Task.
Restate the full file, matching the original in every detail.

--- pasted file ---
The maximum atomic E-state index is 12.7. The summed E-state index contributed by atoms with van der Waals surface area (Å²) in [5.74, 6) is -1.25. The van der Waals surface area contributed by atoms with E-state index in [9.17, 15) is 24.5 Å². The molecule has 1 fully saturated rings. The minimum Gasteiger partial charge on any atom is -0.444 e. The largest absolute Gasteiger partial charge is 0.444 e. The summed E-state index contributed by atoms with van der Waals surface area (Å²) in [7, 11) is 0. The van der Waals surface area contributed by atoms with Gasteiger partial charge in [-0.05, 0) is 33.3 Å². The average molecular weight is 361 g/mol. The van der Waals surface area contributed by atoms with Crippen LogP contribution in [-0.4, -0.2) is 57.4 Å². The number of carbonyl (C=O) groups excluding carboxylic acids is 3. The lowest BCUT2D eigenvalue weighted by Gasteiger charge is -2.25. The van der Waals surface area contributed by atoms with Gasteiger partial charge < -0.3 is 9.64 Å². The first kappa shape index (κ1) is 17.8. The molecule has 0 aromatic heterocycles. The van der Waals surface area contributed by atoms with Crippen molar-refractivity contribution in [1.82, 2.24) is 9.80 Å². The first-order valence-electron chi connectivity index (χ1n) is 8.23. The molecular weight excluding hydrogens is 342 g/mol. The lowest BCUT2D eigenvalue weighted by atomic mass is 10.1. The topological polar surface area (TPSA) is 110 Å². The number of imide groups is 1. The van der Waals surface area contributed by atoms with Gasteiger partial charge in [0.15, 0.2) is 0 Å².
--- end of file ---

The maximum atomic E-state index is 12.7. The summed E-state index contributed by atoms with van der Waals surface area (Å²) in [5.74, 6) is -1.25. The van der Waals surface area contributed by atoms with E-state index in [9.17, 15) is 24.5 Å². The molecule has 1 fully saturated rings. The minimum Gasteiger partial charge on any atom is -0.444 e. The largest absolute Gasteiger partial charge is 0.444 e. The summed E-state index contributed by atoms with van der Waals surface area (Å²) in [7, 11) is 0. The van der Waals surface area contributed by atoms with Gasteiger partial charge in [-0.05, 0) is 33.3 Å². The average molecular weight is 361 g/mol. The van der Waals surface area contributed by atoms with Crippen LogP contribution in [-0.4, -0.2) is 57.4 Å². The number of carbonyl (C=O) groups excluding carboxylic acids is 3. The lowest BCUT2D eigenvalue weighted by Gasteiger charge is -2.25. The van der Waals surface area contributed by atoms with Gasteiger partial charge < -0.3 is 9.64 Å². The first kappa shape index (κ1) is 17.8. The molecule has 0 aromatic heterocycles. The van der Waals surface area contributed by atoms with Crippen molar-refractivity contribution in [1.82, 2.24) is 9.80 Å². The first-order valence-electron chi connectivity index (χ1n) is 8.23. The molecular weight excluding hydrogens is 342 g/mol. The lowest BCUT2D eigenvalue weighted by atomic mass is 10.1. The topological polar surface area (TPSA) is 110 Å². The number of imide groups is 1. The van der Waals surface area contributed by atoms with Gasteiger partial charge in [0.15, 0.2) is 0 Å².